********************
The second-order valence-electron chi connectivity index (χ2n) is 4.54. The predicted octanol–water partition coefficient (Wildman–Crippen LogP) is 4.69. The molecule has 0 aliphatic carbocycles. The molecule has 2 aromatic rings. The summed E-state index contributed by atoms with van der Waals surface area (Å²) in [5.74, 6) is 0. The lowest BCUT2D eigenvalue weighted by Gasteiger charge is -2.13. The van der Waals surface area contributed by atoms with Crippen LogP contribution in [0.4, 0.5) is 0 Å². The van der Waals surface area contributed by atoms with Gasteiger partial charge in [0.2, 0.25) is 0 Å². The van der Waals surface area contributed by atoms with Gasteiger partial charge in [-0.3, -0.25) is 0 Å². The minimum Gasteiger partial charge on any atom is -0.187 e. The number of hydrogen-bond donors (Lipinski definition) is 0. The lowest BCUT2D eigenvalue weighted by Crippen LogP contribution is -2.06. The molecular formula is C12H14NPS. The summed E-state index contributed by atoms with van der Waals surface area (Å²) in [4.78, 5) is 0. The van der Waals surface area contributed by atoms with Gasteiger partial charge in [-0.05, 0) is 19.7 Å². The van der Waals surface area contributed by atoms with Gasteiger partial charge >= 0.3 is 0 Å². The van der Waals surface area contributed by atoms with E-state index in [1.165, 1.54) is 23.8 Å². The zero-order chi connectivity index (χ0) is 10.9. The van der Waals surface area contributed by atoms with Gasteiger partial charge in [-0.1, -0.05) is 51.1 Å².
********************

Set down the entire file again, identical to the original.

The second-order valence-electron chi connectivity index (χ2n) is 4.54. The predicted octanol–water partition coefficient (Wildman–Crippen LogP) is 4.69. The molecule has 0 aliphatic carbocycles. The molecule has 2 aromatic rings. The summed E-state index contributed by atoms with van der Waals surface area (Å²) in [5.74, 6) is 0. The lowest BCUT2D eigenvalue weighted by Gasteiger charge is -2.13. The van der Waals surface area contributed by atoms with Crippen LogP contribution in [0.4, 0.5) is 0 Å². The van der Waals surface area contributed by atoms with Gasteiger partial charge in [0.2, 0.25) is 0 Å². The van der Waals surface area contributed by atoms with Gasteiger partial charge in [-0.3, -0.25) is 0 Å². The minimum Gasteiger partial charge on any atom is -0.187 e. The number of hydrogen-bond donors (Lipinski definition) is 0. The lowest BCUT2D eigenvalue weighted by Crippen LogP contribution is -2.06. The molecular formula is C12H14NPS. The summed E-state index contributed by atoms with van der Waals surface area (Å²) in [4.78, 5) is 0. The van der Waals surface area contributed by atoms with Gasteiger partial charge in [-0.05, 0) is 19.7 Å². The van der Waals surface area contributed by atoms with Gasteiger partial charge >= 0.3 is 0 Å². The van der Waals surface area contributed by atoms with E-state index in [1.165, 1.54) is 23.8 Å². The zero-order chi connectivity index (χ0) is 10.9. The van der Waals surface area contributed by atoms with Gasteiger partial charge in [-0.1, -0.05) is 51.1 Å².